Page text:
Basic SEO in 2016 is not the same as basic SEO in 2010. As I often remind people, the internet is not a “set it and forget it” technology, but one that is constantly evolving and changing. For those who can remember desktops that had less processing power, memory, and storage compared to today’s smartphones, it can be frustrating to see a site that was state of the art in 2009 still stuck in that time period. Things change, and your SEO needs to change, too. Let’s start with a basic SEO check list.
1. If you don’t already have one, create a Google account.
You’re going to need it to access a lot of the most essential services, such as Google Search Console and Google Analytics. You’ll also need to create an account to access Bing Webmaster Tools. As of April 2016, Google has almost 90 percent of the search engine market share, with Bing a distant second at under 5 percent.
2. Google Analytics.
This is the basic tool for optimizing your site for the biggest search engine on the block. Google is so big that it has been turned into a regular verb in our everyday language: “Google it.” Install, and start tracking your traffic, complete with click-throughs and bounces.
3. Page speed is very important to the user experience
Page speed is very important to the user experience, and a slow loading page invites a user to seek satisfaction elsewhere. A 2013 study showed that 40 percent of users navigated away from a page that took more than three seconds to load. Now, three years later, you can reliably count mobile users in that category when they encounter unoptimized sites.
4. Manage content and SEO at the same time.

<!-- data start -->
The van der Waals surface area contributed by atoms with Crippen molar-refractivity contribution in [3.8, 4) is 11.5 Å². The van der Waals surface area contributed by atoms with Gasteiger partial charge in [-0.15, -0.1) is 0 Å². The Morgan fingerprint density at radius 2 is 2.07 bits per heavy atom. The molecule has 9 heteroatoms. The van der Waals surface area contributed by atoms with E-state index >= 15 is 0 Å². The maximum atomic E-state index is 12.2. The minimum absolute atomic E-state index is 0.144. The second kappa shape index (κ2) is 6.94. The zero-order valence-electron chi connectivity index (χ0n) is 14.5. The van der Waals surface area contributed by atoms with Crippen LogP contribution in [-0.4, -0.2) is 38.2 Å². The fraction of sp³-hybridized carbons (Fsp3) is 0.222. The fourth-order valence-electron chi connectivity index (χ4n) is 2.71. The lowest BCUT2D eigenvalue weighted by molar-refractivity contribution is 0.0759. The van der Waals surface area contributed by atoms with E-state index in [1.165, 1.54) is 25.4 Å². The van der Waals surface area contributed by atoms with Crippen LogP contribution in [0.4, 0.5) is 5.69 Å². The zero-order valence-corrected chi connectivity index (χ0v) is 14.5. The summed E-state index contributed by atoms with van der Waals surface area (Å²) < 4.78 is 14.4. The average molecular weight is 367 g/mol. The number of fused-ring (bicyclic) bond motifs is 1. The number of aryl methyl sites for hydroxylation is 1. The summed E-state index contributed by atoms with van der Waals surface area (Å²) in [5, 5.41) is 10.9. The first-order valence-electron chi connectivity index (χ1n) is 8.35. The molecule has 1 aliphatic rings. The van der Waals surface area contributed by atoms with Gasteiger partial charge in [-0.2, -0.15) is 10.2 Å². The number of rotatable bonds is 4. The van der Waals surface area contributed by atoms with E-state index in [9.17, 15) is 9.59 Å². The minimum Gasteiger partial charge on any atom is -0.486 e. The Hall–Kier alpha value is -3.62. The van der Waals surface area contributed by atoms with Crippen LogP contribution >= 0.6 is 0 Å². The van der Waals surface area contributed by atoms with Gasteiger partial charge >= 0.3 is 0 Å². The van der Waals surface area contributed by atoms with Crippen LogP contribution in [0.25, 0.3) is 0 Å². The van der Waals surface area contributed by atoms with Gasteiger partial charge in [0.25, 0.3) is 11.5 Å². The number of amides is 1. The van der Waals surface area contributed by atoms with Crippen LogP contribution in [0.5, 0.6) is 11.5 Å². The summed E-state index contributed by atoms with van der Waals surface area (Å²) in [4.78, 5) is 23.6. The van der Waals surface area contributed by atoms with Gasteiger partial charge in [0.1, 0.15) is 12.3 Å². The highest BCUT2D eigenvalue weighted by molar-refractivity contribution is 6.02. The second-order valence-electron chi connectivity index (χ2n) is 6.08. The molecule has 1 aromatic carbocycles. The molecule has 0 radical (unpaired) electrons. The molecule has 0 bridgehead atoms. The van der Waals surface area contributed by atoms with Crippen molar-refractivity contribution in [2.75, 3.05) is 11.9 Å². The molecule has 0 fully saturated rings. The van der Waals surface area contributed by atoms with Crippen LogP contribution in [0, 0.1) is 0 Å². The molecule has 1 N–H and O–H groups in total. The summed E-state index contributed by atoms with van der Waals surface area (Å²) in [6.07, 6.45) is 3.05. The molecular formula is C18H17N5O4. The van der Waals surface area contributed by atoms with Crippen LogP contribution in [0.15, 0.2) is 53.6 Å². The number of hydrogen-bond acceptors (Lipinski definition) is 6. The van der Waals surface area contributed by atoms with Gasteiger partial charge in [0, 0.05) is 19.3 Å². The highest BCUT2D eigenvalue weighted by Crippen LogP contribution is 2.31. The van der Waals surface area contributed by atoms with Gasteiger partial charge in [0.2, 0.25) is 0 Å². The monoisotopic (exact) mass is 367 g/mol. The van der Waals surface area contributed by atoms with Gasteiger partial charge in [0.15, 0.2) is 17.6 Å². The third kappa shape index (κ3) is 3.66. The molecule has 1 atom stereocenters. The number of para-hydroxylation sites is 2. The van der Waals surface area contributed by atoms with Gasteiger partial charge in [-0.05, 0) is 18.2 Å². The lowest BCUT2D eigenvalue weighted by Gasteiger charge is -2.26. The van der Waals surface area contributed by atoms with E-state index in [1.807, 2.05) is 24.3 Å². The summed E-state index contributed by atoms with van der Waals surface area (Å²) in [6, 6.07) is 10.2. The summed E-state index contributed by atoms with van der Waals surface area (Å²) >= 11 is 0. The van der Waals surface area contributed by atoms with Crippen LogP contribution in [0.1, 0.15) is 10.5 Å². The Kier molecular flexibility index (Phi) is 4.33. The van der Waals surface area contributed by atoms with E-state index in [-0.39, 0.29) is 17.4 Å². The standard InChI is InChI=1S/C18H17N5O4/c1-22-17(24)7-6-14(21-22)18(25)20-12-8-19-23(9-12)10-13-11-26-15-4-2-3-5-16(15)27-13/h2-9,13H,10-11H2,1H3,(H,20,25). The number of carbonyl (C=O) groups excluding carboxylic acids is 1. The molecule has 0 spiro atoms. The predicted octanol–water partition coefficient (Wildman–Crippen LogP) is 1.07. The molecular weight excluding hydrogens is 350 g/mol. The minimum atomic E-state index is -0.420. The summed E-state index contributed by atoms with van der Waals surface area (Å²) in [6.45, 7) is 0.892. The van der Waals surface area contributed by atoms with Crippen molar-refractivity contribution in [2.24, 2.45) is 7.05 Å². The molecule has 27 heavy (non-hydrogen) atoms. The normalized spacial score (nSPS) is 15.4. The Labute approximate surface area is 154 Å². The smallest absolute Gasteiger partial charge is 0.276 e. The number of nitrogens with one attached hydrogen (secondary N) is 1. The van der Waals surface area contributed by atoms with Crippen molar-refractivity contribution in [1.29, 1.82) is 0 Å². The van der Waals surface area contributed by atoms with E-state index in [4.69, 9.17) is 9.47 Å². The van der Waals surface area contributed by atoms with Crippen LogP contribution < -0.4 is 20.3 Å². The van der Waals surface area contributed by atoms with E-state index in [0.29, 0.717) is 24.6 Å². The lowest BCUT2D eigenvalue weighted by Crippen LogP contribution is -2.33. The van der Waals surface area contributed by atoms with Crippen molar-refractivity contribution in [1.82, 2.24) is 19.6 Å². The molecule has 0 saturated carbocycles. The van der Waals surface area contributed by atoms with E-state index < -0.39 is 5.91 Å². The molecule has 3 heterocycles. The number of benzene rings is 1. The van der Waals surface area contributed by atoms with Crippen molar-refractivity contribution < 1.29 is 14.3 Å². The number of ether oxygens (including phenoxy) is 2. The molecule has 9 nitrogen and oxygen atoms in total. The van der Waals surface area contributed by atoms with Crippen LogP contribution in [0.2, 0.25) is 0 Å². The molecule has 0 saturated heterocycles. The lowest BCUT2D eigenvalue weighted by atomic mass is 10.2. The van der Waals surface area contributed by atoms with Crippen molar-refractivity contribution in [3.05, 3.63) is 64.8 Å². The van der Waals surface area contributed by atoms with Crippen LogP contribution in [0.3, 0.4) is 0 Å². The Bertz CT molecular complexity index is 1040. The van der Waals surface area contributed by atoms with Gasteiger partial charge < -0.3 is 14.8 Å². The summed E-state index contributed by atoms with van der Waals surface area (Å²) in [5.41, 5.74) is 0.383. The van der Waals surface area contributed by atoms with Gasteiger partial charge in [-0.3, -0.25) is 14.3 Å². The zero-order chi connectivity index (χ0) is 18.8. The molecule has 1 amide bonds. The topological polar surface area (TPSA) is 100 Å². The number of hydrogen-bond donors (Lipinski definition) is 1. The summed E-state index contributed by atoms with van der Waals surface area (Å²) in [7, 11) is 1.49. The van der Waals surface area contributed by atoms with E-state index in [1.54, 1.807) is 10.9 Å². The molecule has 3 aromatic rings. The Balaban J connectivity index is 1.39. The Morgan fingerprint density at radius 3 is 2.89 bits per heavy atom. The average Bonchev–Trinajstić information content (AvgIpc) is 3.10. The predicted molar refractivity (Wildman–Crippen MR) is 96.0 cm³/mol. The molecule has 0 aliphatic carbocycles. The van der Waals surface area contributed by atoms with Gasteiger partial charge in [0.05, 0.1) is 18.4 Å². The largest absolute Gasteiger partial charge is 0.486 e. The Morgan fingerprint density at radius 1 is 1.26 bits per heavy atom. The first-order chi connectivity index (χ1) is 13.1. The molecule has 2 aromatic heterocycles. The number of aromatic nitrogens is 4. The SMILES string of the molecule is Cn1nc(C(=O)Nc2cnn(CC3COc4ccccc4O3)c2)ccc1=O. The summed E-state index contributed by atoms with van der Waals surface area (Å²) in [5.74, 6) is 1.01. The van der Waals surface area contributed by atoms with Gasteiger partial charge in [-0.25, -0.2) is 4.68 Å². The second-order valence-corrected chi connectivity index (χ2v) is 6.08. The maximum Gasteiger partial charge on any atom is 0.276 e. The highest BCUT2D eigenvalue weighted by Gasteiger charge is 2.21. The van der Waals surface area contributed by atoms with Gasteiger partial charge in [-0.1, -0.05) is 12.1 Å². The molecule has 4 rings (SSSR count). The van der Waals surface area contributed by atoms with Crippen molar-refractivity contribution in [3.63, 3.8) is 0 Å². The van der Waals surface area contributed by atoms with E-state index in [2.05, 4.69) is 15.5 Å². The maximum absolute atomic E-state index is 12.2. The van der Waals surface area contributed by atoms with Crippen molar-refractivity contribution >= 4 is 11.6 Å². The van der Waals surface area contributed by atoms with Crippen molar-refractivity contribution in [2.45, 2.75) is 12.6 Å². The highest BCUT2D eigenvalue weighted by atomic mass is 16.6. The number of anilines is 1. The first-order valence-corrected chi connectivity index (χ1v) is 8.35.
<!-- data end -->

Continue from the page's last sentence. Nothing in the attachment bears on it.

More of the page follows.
Chose a plugin that not only lets you write and format your article, but also lets you add page titles, descriptions, header tags, and other descriptors that the search bots will eat up.
5. Upgrade to responsive site design.
It should be accessible on whatever device your searcher is using at the time, whether it’s a phone, tablet, laptop, or desktop.
6. Tell the bots where to go with a robots.txt file
Tell the bots where to go with a robots.txt file. It tells the indexing bots what areas to index and what areas you want to remain unindexed, such as administrative areas and back office functions.
7. Claim every business profile on social media and local search directories
Claim every business profile on social media and local search directories, such as Yelp, Facebook, Manta, Twitter, and others. Everywhere your name appears is where you need to be supervising your brand and making sure that people who find those places can find you.
8. Test, test, and test some more.
Check your content for dead links, look for redirects, test how many users your site can handle at once, and even test if your server is blowing out spam and ruining your White Hat rep.
There are a lot of other tips and tricks to making your site into the lean, mean conversion machine that you need it to be. If you’re feeling overwhelmed, some professional assistance can help you get back on track and on your way. Give us a call, and we’ll tell you what needs to be done, and how we can help.
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